Toronto: Two weeks before your scheduled move, you receive a dreaded phone call from your attorney. Your buyer is refusing to close. As you catch your breath and attempt to comprehend what is happening, reality begins to set in.
You have already committed to purchasing a new home, the moving trucks have been reserved, and you are imagining complete financial ruin. How can you possibly survive this circumstance?
A small percentage of real estate transactions may fail to close, despite the fact that the vast majority are successful. Although a firm agreement is a legally binding contract that each party is expected to fulfil on its terms, a great deal can occur as the agreement nears its conclusion.
Although there isn’t a specific reason why a buyer would walk away, we’ve seen reasons such as job loss, a drastic change in home values (between signing and closing), the inability to sell their home, and even a family dispute.
What are your rights as a vendor?
In addition to being a very stressful situation, here are the potential outcomes and your rights.
First, a purchase and sale agreement that is legally binding is a contract. When a buyer refuses to close or fails to complete an agreement without justification, the buyer is responsible for making the seller “whole.”
This means the seller is entitled to be placed in the same position as if the buyer had completed the transaction on time. The buyer is liable to the seller for the difference between the original contract price and the price that the seller will ultimately sell the home for, or, if the seller does not sell the home, the market value of the home at the time of the breach of agreement by the buyer, plus any related costs incurred by the seller, such as legal, carrying, moving, or accommodation costs, etc.
As a seller, your damages must be reasonable and foreseeable, and you must do your best to mitigate the amount of damages incurred (staying at Four Seasons, is not your best option). As soon as you sense that the buyer will walk away, discuss your options with your attorney and real estate agent, as there may still be a way to close the deal.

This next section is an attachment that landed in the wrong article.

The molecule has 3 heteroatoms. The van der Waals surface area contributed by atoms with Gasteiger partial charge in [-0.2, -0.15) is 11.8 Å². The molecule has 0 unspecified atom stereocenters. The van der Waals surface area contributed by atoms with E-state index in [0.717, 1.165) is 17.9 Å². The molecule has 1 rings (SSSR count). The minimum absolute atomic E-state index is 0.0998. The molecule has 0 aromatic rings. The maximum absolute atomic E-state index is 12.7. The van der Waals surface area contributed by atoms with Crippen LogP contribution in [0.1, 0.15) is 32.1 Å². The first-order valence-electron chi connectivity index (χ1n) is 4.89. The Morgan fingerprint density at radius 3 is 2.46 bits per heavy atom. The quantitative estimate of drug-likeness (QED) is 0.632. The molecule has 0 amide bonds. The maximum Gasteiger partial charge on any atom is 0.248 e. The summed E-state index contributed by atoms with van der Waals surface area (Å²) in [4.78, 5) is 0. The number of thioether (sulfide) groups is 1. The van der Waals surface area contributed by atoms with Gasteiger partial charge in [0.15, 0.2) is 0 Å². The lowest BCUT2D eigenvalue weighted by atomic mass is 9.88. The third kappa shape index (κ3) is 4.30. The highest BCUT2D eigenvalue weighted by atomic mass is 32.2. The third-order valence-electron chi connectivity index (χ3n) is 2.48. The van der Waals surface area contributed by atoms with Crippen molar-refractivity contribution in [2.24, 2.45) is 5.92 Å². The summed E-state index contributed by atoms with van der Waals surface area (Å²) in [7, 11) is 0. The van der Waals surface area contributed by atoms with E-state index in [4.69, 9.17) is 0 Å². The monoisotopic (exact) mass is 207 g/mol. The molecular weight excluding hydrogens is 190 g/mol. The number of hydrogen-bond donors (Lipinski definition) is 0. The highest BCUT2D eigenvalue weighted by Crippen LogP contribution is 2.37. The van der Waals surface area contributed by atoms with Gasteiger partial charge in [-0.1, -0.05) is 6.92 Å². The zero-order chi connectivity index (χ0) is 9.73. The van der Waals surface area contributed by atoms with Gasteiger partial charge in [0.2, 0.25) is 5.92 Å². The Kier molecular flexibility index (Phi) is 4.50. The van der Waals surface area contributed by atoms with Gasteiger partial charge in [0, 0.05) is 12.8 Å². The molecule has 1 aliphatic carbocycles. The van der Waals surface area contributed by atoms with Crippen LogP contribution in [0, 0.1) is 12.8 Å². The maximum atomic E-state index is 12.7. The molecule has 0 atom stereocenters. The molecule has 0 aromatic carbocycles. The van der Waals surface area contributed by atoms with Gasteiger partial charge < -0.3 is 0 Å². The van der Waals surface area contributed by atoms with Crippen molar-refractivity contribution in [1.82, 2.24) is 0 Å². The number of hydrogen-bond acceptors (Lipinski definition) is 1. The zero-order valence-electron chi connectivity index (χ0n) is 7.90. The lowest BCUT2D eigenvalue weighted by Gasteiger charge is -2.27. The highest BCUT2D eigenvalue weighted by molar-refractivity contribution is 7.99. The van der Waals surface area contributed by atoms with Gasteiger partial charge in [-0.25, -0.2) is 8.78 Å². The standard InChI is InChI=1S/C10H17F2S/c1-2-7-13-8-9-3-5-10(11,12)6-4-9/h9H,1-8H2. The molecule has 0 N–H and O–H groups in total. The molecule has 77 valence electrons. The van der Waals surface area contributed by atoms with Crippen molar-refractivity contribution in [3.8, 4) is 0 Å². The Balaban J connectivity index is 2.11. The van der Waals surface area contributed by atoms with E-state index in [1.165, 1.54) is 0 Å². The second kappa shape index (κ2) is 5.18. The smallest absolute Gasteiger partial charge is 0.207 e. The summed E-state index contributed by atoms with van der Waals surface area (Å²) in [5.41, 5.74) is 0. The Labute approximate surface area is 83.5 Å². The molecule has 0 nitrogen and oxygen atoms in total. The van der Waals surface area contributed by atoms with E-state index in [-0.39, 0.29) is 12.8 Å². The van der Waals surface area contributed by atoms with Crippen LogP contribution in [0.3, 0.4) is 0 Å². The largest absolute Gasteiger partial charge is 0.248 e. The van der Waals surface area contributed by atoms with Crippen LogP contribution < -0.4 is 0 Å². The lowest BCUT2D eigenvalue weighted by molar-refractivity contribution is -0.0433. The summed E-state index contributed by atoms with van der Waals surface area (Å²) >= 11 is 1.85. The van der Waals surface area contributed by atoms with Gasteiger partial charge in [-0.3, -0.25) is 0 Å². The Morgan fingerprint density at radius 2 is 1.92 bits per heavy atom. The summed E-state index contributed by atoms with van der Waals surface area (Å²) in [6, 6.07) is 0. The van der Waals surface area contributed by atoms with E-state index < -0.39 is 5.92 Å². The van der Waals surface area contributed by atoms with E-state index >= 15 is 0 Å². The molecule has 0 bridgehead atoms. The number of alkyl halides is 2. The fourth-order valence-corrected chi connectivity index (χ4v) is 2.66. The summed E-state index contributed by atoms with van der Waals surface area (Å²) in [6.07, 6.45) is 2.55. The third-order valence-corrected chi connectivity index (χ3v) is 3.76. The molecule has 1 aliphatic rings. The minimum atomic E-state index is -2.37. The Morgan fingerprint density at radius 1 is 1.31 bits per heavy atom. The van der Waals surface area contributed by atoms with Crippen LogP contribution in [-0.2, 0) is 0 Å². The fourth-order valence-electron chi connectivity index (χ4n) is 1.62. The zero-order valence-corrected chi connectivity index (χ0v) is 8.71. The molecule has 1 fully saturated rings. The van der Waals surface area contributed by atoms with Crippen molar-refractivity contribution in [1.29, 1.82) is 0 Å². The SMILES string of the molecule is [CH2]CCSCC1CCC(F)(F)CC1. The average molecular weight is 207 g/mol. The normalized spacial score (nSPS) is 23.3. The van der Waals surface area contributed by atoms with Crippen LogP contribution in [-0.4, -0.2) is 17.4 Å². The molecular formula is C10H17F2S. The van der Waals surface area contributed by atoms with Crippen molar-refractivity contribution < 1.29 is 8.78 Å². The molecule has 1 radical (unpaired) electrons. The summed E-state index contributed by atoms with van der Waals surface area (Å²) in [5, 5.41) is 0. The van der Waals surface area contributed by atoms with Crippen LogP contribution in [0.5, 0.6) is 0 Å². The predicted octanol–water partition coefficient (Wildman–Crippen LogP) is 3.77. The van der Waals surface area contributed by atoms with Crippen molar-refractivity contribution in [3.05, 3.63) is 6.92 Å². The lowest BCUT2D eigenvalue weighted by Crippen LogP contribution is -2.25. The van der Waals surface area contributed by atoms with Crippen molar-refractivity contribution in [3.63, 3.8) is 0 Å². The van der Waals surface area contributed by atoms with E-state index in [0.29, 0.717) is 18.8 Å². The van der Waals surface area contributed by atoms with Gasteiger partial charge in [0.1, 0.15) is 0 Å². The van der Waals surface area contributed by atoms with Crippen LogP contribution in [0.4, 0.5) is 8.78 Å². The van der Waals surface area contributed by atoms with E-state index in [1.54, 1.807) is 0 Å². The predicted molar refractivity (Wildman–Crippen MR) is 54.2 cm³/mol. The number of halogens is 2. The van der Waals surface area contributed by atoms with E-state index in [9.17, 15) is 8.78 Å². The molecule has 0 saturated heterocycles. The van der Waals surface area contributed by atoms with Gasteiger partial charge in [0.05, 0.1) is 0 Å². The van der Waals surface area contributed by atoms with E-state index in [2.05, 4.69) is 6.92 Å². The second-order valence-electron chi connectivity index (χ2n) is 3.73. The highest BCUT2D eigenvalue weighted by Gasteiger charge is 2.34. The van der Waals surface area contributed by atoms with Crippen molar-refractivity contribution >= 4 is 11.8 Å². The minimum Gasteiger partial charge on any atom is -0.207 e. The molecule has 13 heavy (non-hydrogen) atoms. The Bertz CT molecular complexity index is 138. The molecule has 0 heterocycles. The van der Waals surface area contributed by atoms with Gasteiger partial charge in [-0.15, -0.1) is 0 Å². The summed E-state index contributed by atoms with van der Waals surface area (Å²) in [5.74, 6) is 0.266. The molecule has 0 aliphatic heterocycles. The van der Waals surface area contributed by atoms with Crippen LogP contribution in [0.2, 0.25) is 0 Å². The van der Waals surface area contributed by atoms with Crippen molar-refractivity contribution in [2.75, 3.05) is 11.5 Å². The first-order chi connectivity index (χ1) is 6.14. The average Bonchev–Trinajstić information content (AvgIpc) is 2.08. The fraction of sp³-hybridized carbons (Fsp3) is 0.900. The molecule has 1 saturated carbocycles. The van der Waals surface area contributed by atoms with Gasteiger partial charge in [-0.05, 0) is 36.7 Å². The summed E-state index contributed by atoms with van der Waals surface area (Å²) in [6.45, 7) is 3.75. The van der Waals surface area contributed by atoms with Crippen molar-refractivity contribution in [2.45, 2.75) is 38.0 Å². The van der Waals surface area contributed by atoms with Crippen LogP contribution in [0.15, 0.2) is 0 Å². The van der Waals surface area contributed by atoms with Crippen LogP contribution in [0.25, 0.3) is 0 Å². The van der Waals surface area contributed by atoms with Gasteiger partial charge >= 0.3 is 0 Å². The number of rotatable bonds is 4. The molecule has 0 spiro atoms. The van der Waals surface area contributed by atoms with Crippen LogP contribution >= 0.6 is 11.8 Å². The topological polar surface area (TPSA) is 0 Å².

But The Buyer Paid a Deposit, What Happens to It?
In general, buyers are not entitled to the return of their deposit, nor is their liability limited to the amount of their deposit. In general, the seller is entitled to the deposit so long as it is not disproportionate to the damages sustained.
You cannot simply request that your real estate agent send you the deposit. In fact, you may be required to appear in court. The (real estate) Broker holding the deposit in trust may only release the deposit at the request of both the seller and the buyer, or by court order.
This means that a buyer who fails to close a transaction can refuse to direct the Broker to release the deposit and force the seller to incur the cost and time of going to court to obtain an order compelling payment of the deposit. However, the seller is not required to wait for a Mutual Release before relisting the property and may be required to do so in order to mitigate the damages.
A deal falling apart can be difficult for both the buyer and the seller, and the ideal outcome is for the deal to close smoothly for both parties, avoiding the stress and uncertainty associated with this situation. Before letting your emotions get the best of you, it is essential to understand the buyer’s situation and what can be done to get the deal back on track.
At this time, having the right professionals on your team becomes crucial. Your real estate agent and attorney can establish a line of communication with your buyers to better comprehend their intentions and devise a plan of action. In many instances, costly litigation can be avoided by recognizing the interests of both parties and determining how to proceed.
If all parties cooperate, there is a good chance that you will be able to find a solution to the problem quickly and without friction. If you have any further inquiries, call the expert realtor.